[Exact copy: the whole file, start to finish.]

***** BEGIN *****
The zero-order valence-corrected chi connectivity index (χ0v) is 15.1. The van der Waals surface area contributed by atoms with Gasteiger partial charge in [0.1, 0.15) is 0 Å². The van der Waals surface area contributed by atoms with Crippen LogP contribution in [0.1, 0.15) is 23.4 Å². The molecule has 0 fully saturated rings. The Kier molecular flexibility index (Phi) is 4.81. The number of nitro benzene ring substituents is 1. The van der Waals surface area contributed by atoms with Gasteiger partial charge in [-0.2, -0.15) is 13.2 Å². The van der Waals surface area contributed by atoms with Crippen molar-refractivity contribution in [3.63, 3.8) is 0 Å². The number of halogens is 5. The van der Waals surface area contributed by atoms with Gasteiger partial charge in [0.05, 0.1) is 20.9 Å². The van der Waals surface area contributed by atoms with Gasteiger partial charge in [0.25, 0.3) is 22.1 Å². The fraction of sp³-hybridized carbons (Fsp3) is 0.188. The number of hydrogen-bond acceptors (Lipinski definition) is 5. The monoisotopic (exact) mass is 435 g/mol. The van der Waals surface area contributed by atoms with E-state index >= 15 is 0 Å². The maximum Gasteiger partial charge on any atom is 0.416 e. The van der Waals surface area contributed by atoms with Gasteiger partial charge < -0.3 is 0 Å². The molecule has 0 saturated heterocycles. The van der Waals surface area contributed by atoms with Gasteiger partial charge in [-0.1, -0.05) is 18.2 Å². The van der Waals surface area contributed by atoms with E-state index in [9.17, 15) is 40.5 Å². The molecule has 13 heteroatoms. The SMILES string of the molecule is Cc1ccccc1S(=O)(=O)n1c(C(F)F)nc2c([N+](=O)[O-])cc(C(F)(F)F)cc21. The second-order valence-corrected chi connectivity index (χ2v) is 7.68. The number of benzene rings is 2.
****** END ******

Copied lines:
The zero-order valence-corrected chi connectivity index (χ0v) is 15.1. The van der Waals surface area contributed by atoms with Gasteiger partial charge in [0.1, 0.15) is 0 Å². The van der Waals surface area contributed by atoms with Crippen LogP contribution in [0.1, 0.15) is 23.4 Å². The molecule has 0 fully saturated rings. The Kier molecular flexibility index (Phi) is 4.81. The number of nitro benzene ring substituents is 1. The van der Waals surface area contributed by atoms with Gasteiger partial charge in [-0.2, -0.15) is 13.2 Å². The van der Waals surface area contributed by atoms with Crippen molar-refractivity contribution in [3.63, 3.8) is 0 Å². The number of halogens is 5. The van der Waals surface area contributed by atoms with Gasteiger partial charge in [0.05, 0.1) is 20.9 Å². The van der Waals surface area contributed by atoms with Gasteiger partial charge in [0.25, 0.3) is 22.1 Å². The fraction of sp³-hybridized carbons (Fsp3) is 0.188. The number of hydrogen-bond acceptors (Lipinski definition) is 5. The monoisotopic (exact) mass is 435 g/mol. The van der Waals surface area contributed by atoms with E-state index >= 15 is 0 Å². The maximum Gasteiger partial charge on any atom is 0.416 e. The van der Waals surface area contributed by atoms with Gasteiger partial charge < -0.3 is 0 Å². The molecule has 0 saturated heterocycles. The van der Waals surface area contributed by atoms with Gasteiger partial charge in [-0.1, -0.05) is 18.2 Å². The van der Waals surface area contributed by atoms with E-state index in [9.17, 15) is 40.5 Å². The molecule has 13 heteroatoms. The SMILES string of the molecule is Cc1ccccc1S(=O)(=O)n1c(C(F)F)nc2c([N+](=O)[O-])cc(C(F)(F)F)cc21. The second-order valence-corrected chi connectivity index (χ2v) is 7.68. The number of benzene rings is 2.